But mother did not move to modify her temporary maintenance award under Minn. Stat. § 518.131, subd. 9(b) (2004).  And not only does mother’s budget lack a component for debt service, but also the judgment’s property division shows only $936 in credit-card debt.  Thus, any deficit must have been somehow paid.  The record suggests that mother’s alleged deficit was probably incurred on credit and paid for by using funds from the parties’ investment accounts, meaning that the marital estate was reduced by the amount of that deficit.  And because the district court divided the estate equally, half of that deficit has already been apportioned to father in the form of property that he did not receive in the property distribution.  These inferences about how mother’s alleged deficit may have been financed are consistent with the findings that (a) disbursements were made from the parties’ investment account during the proceeding; (b) $12,910 of those disbursements were made for debt on a credit card; (c) despite the fact that “substantial charges” on this credit card were made by mother, father agreed to “equally” share this debt; and (d) each party received an additional $35,000 advance from this account, the use of which was not specified in the property distribution.  Because the property award functionally apportioned father much of any “deficit” generated by the allegedly inadequate maintenance award in the temporary order, we affirm the district court’s refusal to make maintenance retroactive.[4]


            Mother argues that, under Vikse v. Flaby, 316 N.W.2d 276 (Minn. 1982), the district court should have considered certain new evidence in the posttrial proceedings.  Whether to grant a new trial for newly discovered evidence is discretionary with the district court.  Schweich v. Ziegler, Inc., 463 N.W.2d 722, 731 (Minn. 1990).  Under Viske, a new trial based on newly discovered evidence requires, among other things, that the evidence not be cumulative and be “likely to produce a different result.”  Vikse, 316 N.W.2d at 284.  Mother makes no attempt to show that the evidence in question would produce a different result.  Nor is it clear that the evidence, which addressed the child’s condition and its impact on his academic progress, is not cumulative.  The child’s special needs were addressed in detail at trial and in the confidential appendix to the district court’s judgment.  If the child’s condition produces expenses not considered in the judgment, mother can move, under Minn. Stat. § 518.64 (2004), to modify support or maintenance or both.  Without any indication of how, if at all, these alleged problems render the existing support and maintenance determinations defective, mother has not shown that the evidence will likely produce a different result, and, under Vikse, the district court did not abuse its discretion by not considering the evidence in question.


            Stating that a district court should not preside over a case if its circumstances create an appearance of bias, mother argues that the district-court judge should have granted her motion to recuse himself from the case when, before this matter was finally resolved, the district court’s law clerk applied for a job with the law firm representing father.  To support her argument, mother also cites other allegedly prejudicial conduct by the district court.  Mother’s allegations regarding recusal were made in the posttrial proceedings.  If a judge has presided at a motion or other proceeding, that judge may not be removed absent a showing that the judge is prejudiced against the moving party, and an appellate court will not alter a judge’s removal decision absent an abuse of discretion.  Minn. R. Civ. P. 63.03; Carlson v. Carlson, 390 N.W.2d 780, 785 (Minn. App. 1986), review denied (Minn. Aug. 20, 1986).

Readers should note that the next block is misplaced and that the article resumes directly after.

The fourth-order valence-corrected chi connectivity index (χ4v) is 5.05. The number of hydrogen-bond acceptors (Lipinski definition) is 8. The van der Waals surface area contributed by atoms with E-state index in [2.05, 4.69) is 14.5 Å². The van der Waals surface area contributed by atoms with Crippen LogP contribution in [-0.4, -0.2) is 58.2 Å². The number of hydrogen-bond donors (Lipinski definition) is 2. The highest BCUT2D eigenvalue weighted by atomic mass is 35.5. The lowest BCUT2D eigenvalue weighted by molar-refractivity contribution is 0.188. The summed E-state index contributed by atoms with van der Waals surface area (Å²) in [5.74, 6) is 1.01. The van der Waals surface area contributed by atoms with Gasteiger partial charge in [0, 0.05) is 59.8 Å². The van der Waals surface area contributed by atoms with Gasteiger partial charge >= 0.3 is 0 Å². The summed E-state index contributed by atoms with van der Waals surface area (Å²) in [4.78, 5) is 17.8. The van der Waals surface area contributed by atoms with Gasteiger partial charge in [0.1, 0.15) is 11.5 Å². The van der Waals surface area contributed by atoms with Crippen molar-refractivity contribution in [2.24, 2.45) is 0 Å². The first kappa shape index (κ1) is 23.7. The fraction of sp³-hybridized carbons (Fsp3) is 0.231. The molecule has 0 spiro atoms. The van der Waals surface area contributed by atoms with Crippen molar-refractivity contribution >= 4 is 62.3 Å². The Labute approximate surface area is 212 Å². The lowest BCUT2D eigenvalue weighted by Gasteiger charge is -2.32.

Mother’s attempts to identify prejudice are limited and, while mother makes 14 allegations of impropriety by the district court, in addition to the allegation involving the law clerk, those allegations fall into four general categories: (a) the making of findings unsupported by the record, without consideration of the evidence, or that are inconsistent with findings in prior orders; (b) the making of comments on the record regarding issues not presented for decision; (c) the failure to award mother adequate maintenance; and (d) the failure to admit evidence in posttrial the proceedings.  Most of these allegations are addressed by our resolution of other issues, and none requires a different result here.

            The allegation of prejudice involving the law clerk is unsupported by the record.  The judge’s first letter on the subject states that (a) the judge personally prepared the findings in this matter and did so before the clerk’s application; (b) in doing so, the judge reviewed all of his notes and the exhibits “without . . . assistance” from the clerk; (c) the judge dictated the findings and the clerk typed the draft, which the judge then redrafted, “usually multiple times”; (d) the judge is “sure” that, to “a limited amount,” he used the clerk “as a sounding board on particular issues” and to “assist” in working through “a particular thought process as well as with legal research[,]” but that he did not recall “any particular items that might have been part of that process [in this case]”; (e) at the time of the letter, the clerk’s application was pending with the law firm and if the clerk’s application was still pending when the posttrial motions were considered, the district court would “not permit [the clerk] to have substantive input to any part of the decision”; and (f) “I assure you . . . that [the clerk’s] application has had no impact on my decision in this matter, and will not.”